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WFT Daily: An Offensive Anchor

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Morgan Moses works through individual drills during practice. (Elijah Walter Griffin Sr./Washington Football Team)

The 2020 season is here, and we have you covered as the Washington Football Team progresses through its inaugural campaign under head coach Ron Rivera. Stay up to date with "WFT Daily," which comes out every weekday evening.

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It's been a turbulent season for the Washington Football Team's offensive line so far. Between shuffling players in and out of the starting lineup and three-time Pro Bowler Brandon Scherff spending three weeks on Injured Reserve, the group has struggled to collectively gain traction.

Right tackle Morgan Moses, who is in the midst of his seventh season, has been one of the bright spots for the group, though, and his coaches have been impressed with his performance as well as his professionalism as part of a group littered with young talent.

"Morgan's been outstanding," said offensive coordinator Scott Turner. "He's been a leader for us as an offensive unit. He's played every game there. Really does a nice job both in the run and pass block. He's a tough guy."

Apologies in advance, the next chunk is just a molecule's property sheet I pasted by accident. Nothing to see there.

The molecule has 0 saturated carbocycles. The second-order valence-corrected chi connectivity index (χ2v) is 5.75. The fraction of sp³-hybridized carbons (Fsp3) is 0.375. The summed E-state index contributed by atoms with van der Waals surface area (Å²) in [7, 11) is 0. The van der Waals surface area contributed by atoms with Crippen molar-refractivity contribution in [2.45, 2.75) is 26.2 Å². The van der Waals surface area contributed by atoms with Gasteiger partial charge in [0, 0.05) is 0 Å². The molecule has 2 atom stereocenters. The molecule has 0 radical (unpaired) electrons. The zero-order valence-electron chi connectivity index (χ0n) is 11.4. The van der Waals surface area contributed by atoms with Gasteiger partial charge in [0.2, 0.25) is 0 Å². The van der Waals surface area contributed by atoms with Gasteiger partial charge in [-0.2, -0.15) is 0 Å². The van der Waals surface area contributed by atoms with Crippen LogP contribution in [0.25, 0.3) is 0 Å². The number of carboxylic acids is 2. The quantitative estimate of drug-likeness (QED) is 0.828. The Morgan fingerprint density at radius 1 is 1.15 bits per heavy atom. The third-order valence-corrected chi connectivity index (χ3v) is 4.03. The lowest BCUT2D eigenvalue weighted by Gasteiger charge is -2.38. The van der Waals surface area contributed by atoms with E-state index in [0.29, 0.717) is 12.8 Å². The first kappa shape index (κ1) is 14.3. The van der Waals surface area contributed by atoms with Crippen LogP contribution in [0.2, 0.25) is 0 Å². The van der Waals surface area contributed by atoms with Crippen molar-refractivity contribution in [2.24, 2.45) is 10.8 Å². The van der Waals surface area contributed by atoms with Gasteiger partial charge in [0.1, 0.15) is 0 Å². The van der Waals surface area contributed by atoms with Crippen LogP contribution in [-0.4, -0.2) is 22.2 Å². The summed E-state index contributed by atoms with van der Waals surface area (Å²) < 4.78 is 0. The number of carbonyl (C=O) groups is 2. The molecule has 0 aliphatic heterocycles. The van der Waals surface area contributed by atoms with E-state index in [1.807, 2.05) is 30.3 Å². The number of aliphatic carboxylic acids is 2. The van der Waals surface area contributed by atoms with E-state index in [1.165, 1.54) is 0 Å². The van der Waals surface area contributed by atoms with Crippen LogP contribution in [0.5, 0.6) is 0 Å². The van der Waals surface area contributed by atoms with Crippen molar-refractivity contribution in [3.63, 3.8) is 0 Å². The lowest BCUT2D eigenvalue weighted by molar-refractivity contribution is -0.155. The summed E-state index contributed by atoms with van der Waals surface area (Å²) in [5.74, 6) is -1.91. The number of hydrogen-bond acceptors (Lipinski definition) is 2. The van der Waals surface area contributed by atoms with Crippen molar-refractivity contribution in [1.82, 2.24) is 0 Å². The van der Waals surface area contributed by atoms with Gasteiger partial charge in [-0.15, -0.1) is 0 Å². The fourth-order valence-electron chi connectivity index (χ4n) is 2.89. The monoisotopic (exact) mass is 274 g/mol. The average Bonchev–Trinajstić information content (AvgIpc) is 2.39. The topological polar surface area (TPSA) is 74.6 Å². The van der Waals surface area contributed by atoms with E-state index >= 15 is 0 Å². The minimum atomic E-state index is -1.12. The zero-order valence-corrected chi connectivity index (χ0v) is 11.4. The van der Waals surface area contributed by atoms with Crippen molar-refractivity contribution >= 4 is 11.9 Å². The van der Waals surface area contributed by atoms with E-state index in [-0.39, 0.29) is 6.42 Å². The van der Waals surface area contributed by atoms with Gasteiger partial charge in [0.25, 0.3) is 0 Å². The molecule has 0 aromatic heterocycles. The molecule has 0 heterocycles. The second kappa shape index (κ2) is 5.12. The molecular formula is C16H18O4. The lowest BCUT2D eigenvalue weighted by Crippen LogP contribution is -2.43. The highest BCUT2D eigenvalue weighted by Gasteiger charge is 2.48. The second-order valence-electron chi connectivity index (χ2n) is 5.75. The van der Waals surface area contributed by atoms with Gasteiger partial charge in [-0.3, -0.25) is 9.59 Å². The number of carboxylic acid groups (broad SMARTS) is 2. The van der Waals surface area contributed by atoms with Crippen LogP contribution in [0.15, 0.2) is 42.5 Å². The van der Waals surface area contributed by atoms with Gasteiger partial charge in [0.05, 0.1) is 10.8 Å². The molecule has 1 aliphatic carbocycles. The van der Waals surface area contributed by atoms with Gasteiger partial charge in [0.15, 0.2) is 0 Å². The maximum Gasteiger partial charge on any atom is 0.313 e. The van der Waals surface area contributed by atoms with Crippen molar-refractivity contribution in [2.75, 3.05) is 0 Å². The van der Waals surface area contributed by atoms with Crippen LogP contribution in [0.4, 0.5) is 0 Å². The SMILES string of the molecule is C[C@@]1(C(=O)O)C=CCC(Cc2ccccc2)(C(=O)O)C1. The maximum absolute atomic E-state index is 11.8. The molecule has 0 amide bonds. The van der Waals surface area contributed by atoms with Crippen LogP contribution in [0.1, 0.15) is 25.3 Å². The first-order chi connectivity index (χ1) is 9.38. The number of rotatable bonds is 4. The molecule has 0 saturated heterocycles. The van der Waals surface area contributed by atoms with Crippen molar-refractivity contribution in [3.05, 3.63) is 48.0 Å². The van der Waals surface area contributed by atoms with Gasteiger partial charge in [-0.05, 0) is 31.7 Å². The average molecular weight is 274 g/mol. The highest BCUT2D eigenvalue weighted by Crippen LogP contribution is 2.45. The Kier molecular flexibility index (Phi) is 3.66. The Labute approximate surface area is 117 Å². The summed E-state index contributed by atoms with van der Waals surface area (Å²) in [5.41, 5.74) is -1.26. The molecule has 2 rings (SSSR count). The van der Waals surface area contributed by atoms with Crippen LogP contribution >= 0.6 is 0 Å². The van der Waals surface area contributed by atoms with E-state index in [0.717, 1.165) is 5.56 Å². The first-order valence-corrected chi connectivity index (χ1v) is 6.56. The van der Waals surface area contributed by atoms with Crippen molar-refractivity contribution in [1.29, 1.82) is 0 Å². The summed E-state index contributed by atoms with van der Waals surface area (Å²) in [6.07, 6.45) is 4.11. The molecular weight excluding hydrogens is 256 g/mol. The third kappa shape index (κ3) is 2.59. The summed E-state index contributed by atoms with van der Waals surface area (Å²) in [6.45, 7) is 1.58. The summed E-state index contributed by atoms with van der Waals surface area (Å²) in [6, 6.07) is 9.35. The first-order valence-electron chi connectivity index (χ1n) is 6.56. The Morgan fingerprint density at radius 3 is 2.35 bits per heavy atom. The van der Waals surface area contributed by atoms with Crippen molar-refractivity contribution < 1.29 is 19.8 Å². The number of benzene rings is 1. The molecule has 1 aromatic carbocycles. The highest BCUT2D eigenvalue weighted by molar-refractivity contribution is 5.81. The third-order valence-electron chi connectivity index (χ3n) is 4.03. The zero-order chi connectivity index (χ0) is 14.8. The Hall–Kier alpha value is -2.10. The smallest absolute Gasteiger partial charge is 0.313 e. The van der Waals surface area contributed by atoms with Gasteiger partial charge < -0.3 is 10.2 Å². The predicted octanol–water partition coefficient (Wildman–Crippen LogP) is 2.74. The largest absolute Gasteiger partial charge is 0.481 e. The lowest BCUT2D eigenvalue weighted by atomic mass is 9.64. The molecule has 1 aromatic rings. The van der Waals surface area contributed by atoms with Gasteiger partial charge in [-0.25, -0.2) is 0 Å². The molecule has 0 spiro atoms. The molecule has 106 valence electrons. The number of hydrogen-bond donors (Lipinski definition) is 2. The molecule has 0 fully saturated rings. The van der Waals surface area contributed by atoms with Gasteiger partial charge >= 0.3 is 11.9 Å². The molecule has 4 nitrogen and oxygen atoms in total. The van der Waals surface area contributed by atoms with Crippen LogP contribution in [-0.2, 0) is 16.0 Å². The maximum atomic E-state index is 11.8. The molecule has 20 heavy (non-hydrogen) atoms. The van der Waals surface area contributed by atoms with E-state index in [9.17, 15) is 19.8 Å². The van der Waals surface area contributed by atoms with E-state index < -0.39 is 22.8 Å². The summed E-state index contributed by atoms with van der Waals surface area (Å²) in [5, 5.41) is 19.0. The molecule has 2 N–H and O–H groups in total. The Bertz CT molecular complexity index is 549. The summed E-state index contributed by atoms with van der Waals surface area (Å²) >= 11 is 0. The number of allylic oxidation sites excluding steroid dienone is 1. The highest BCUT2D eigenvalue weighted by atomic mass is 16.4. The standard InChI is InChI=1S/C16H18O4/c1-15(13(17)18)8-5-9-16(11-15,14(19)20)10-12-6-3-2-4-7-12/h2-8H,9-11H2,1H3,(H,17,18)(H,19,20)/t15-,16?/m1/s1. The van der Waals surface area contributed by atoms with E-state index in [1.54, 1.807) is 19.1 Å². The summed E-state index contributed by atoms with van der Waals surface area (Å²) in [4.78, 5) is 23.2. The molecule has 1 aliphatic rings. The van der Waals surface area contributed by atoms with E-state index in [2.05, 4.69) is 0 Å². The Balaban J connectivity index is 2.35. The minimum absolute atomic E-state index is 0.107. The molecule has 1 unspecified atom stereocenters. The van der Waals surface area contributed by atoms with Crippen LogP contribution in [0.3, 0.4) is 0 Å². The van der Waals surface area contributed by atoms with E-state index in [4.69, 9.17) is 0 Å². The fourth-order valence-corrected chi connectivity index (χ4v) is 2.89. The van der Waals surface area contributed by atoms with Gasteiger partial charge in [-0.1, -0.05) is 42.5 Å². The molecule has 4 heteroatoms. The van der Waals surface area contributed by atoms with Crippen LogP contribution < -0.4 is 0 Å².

Moses, a third-round pick in 2014, has started in every game for Washington since the start of the 2015 season, which is the longest active stretch of any player on the team. That alone is impressive, but Moses has complemented that durability with consistently solid performances. Since becoming a mainstay at right tackle, he has three seasons in which he has graded out at a 75 or higher, according to Pro Football Focus.

This year, Moses is off to the best start of his career with an overall grade of 78.4, which ranks 19th among 74 offensive tackles. He has allowed pressures on 3.7% of pass blocking plays, which is the third-lowest among the team's offensive linemen who have seen the most playing time.

Assistant offensive line coach Travelle Wharton didn't know Moses personally before joining Washington's coaching staff, but he respected the way he played. Now that he knows him personally, he sees the passion Moses comes to work with each day.

"He's competitive," Wharton said. "How he goes out to practice, how he handles his business, how he handles the young guys -- he's a veteran. He commands respect in the room. I get excited for those guys to have the love for the game, and you can see it with him."

Moses' motivation is simple: he doesn't want to let his teammates down.

"At the end of the day, we have a job to do, and whether it's on one leg, two legs or whatever the case is," Moses said. "If you can be out there, you want to be out there."

His approach to the game, Wharton said, is infectious on the offensive line. For a group that has players who are still developing, it provides a model for how to have a long professional career.

"He can be vocal, and guys resonate toward him," Turner said. "Morgan's been a solid, steady presence for us on the offensive line."